Wednesday, February 20, 2013

Out of sight, but not out of mind

Travis Green is the man behind the Portland Winterhawks'
bench these days.

(Bryan Heim / Portland Winterhawks)
Daily News Sports Editor

Mike Johnston may be gone, but he’s hardly forgotten.
“Our team couldn’t play the way it is without what Mike instilled into our group over the past few years,” Travis Green, the interim general manager and head coach of the WHL’s Portland Winterhawks, said on Tuesday.
The Winterhawks are here for an engagement tonight with the Kamloops Blazers. Game time at Interior Savings Centre is 7 o’clock.
But the Winterhawks are here without Johnston, who is the main architect of their recent successes, including back-to-back appearances in the WHL’s championship final.
On Nov. 28, the WHL suspended Johnston for the remainder of this season and the playoffs for his role in what the league called “a series of violations of WHL regulations.” The Winterhawks also were fined $200,000 and forfeited a number of bantam draft picks.
In 2008-09, their first season under Johnston, the Winterhawks improved from 11 to 19 victories. In the next three seasons, they won 44, 50 and 49 games. They go into tonight at 48-9-3, and they lead the overall standings by eight points over the Edmonton Oil Kings.
Green, a 42-year-old native of Castlegar, has been with Johnston in Portland since Day 1. The two struck up a relationship during stints with Canada’s national team, Johnston as a coach and Green as a player.
“He’s highly respected and he’s as good a coach and as good a person as you’ll have,” Green said. “He’s a great teacher, not only for the players but he’s been a great mentor for me. I’ve learned a lot from him over the years regarding coaching.”
Obviously, Green was a good student. The Winterhawks were 20-4-1 when the WHL lowered the boom; they are 28-5-2 under Green’s stewardship. Green said that a lot of the credit for the consistency has to go to Johnston.
“It’s one thing Mike has preached . . . to our players and staff,” Green explained. “If you want to be a pro, there’s going to be things that happen to you that you’re not happy about, in your personal life and in your professional life. At the end of the day, you still have to go on the ice and perform.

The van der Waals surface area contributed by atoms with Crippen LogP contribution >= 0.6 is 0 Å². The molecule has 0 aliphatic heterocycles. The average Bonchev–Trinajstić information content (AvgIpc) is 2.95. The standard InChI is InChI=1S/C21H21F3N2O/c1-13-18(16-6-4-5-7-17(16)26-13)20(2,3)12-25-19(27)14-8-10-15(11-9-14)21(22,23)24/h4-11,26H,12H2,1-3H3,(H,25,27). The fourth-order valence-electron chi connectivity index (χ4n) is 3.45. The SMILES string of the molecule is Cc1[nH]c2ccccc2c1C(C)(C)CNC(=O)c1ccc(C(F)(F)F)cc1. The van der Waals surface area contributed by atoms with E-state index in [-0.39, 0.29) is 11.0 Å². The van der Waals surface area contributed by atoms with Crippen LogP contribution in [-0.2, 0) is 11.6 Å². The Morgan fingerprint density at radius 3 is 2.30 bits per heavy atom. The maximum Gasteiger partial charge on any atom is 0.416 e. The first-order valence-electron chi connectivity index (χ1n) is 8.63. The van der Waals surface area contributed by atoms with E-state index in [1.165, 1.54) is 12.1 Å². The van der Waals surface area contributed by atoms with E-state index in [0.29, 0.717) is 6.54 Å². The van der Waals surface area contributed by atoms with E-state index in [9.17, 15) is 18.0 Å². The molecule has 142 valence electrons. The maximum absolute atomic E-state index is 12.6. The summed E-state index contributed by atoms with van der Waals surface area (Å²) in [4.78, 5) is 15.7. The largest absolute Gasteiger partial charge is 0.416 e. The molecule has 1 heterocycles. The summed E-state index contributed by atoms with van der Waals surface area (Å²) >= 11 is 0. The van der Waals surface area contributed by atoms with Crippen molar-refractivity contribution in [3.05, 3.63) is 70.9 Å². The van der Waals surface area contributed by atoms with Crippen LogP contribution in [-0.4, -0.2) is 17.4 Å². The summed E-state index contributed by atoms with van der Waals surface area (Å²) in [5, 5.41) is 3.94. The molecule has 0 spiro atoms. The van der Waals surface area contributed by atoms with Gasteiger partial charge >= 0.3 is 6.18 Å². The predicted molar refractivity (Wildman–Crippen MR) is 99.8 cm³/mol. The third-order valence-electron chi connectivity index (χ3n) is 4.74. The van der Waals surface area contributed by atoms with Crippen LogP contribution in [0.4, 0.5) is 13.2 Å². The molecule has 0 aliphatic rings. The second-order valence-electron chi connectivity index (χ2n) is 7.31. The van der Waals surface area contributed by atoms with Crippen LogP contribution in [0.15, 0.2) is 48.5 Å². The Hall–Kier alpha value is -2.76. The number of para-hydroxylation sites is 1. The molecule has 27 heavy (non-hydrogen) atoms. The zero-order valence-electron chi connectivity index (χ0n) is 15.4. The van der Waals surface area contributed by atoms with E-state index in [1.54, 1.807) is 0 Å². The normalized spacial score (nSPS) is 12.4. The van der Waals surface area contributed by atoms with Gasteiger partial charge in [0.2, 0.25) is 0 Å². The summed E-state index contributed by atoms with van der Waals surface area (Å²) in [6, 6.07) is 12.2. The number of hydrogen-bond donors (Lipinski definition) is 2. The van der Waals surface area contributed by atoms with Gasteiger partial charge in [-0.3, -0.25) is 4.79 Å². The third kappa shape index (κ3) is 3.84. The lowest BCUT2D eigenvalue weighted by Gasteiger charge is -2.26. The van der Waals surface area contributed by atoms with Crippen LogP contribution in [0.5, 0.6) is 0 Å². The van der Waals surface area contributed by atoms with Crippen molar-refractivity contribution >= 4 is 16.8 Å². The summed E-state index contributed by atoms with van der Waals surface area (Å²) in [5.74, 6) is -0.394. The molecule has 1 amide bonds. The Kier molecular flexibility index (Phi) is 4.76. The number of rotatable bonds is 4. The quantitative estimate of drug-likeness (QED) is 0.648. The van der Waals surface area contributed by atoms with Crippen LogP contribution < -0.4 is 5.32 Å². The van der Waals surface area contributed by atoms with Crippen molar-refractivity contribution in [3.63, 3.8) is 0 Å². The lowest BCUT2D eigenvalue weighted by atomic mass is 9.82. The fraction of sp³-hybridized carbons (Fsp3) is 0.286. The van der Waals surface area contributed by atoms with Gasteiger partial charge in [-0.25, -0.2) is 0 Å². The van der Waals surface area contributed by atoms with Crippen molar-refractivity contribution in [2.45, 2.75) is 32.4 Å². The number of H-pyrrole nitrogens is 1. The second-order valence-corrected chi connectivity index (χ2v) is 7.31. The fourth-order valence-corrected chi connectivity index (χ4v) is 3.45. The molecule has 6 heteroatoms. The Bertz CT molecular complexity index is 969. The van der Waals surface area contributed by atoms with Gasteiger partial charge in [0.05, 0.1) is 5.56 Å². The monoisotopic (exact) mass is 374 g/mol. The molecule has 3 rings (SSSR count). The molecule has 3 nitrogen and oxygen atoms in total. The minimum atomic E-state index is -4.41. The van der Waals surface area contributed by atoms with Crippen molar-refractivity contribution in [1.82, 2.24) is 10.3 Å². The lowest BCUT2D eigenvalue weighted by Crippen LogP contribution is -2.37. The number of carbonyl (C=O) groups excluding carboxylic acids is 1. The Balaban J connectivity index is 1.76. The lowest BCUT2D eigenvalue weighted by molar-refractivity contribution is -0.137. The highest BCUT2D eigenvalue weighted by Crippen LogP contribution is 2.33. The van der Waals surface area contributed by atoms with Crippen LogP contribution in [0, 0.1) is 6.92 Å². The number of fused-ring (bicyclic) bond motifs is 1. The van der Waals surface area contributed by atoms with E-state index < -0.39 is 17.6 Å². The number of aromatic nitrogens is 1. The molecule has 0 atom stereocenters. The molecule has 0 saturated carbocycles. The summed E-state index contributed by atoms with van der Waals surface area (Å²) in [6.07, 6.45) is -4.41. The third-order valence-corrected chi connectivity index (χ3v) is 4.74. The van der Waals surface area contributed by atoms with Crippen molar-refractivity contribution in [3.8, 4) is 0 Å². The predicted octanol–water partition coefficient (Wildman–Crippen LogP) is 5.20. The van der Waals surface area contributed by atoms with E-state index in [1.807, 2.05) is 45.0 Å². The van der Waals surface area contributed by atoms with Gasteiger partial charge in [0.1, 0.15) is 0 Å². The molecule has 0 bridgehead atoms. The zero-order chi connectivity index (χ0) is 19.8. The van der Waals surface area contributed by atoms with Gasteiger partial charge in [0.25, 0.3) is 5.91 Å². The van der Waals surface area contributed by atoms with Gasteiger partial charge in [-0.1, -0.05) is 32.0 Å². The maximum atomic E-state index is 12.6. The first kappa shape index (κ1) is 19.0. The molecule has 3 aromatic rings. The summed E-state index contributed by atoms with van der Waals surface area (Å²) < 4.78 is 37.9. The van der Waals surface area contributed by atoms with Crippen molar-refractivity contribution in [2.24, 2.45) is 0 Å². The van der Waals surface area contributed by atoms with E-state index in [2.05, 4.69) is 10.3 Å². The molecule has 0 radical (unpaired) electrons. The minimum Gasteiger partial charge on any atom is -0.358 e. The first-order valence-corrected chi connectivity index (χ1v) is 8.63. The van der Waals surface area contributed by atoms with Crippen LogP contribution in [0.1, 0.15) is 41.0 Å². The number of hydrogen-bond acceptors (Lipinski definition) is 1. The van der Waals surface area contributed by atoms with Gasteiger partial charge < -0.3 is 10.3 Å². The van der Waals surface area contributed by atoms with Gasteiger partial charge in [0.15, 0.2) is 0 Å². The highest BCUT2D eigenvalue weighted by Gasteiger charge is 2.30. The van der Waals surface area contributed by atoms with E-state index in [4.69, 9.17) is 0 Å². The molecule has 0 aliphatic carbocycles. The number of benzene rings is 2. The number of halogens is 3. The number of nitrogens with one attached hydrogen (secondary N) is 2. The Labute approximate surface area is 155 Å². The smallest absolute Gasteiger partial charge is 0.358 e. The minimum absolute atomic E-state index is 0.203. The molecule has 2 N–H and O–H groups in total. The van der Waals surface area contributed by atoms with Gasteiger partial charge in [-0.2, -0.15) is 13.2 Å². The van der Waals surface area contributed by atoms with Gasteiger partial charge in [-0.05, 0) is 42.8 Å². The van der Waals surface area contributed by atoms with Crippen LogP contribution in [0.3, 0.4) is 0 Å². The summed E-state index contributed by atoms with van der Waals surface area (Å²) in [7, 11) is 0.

“A lot of players in the NHL have a lot of things going on in their lives that people don’t see and don’t understand, but that’s why they’re pros and that’s why they’re there. They perform.”
Green knows of what he speaks. After playing four seasons in the WHL, he went on to an NHL career that featured 970 regular-season games split among six teams.
These days, Johnston, under terms of the suspension, isn’t allowed to be around the team under any circumstances.
“We talk,” Green said. “Mike and I have talked every day for 4 years. We’re good friends and we still talk.”
The message from Johnston, ever since Nov. 28, has been quite simple: Do the job.
“From Day 1,” Green said, “he’s just more or less said, ‘OK, go to work.’ I’ve been in charge of the defence and the penalty kill since we got here and he’s never once said ‘Do this. Do that.’ ”
Green said the Winterhawks organization is built around “hiring good people and letting them do their jobs.”
As he put it, “If you do that you are going to get their best work and their best results. With this (situation), he’s treated it the same way.”
The one thing the Winterhawks have done is bring assistant coach Kyle Gustafson out of the spotter’s booth and put him behind the bench. Gustafson also does the video work, something that is vitally important to today’s WHL coaching staffs.
“He’s great at the video stuff and that’s huge,” Green said. “It’s good for him to get onto the bench and he’s adapted well.”
With fewer than four weeks remaining in the regular season, Green allowed that the Winterhawks may add another coach to their staff in the next while, just to help down the stretch.
The Winterhawks go into tonight’s game having won 12 of 13 games since their poorest stretch of the season — a 2-0-2 stint a month ago.
Portland beat the visiting Spokane Chiefs 8-3 on Monday, getting 16 points from the line of Chase De Leo, Taylor Leier and Oliver Bjorkstrand. That threesome was on the ice for seven Portland goals. At the same time, the WHL’s highest-scoring line — Brendan Leipsic, Nic Petan and Ty Rattie, with 291 points between them — didn’t pick up even one point.
“They were just OK,” Green said. “The other line was great.”
The Blazers (40-15-5), meanwhile, go in riding a seven-game winning streak and knowing that a victory will get them to within one point of the B.C. Division-leading Kelowna Rockets.
“When we play Kamloops,” Green said, “we know we’re heading into a battle. We know we’re playing one of the best teams in the league.”
JUST NOTES: Portland D Derrick Pouliot, who hasn’t played since Jan. 25 because of a high ankle sprain, is back skating. The Winterhawks hope to get him into as many as eight games before the playoffs. . . . Portland also will be without F Taylor Peters, who will complete a two-game WHL suspension tonight. . . . The Blazers have added D Connor Clouston, 16, to their roster for the remainder of this season. Clouston’s midget AAA team, the Medicine Hat-based Southeast Tigers, didn’t make the playoffs. A third-round pick in the 2011 bantam draft, Clouston played three games with the Blazers earlier in the season. . . . Prior to the game, the Blazers will salute the Canadian junior women’s championship curling rink of Corryn Brown, Erin Pincott, Sam Fisher and Sydney Fraser.

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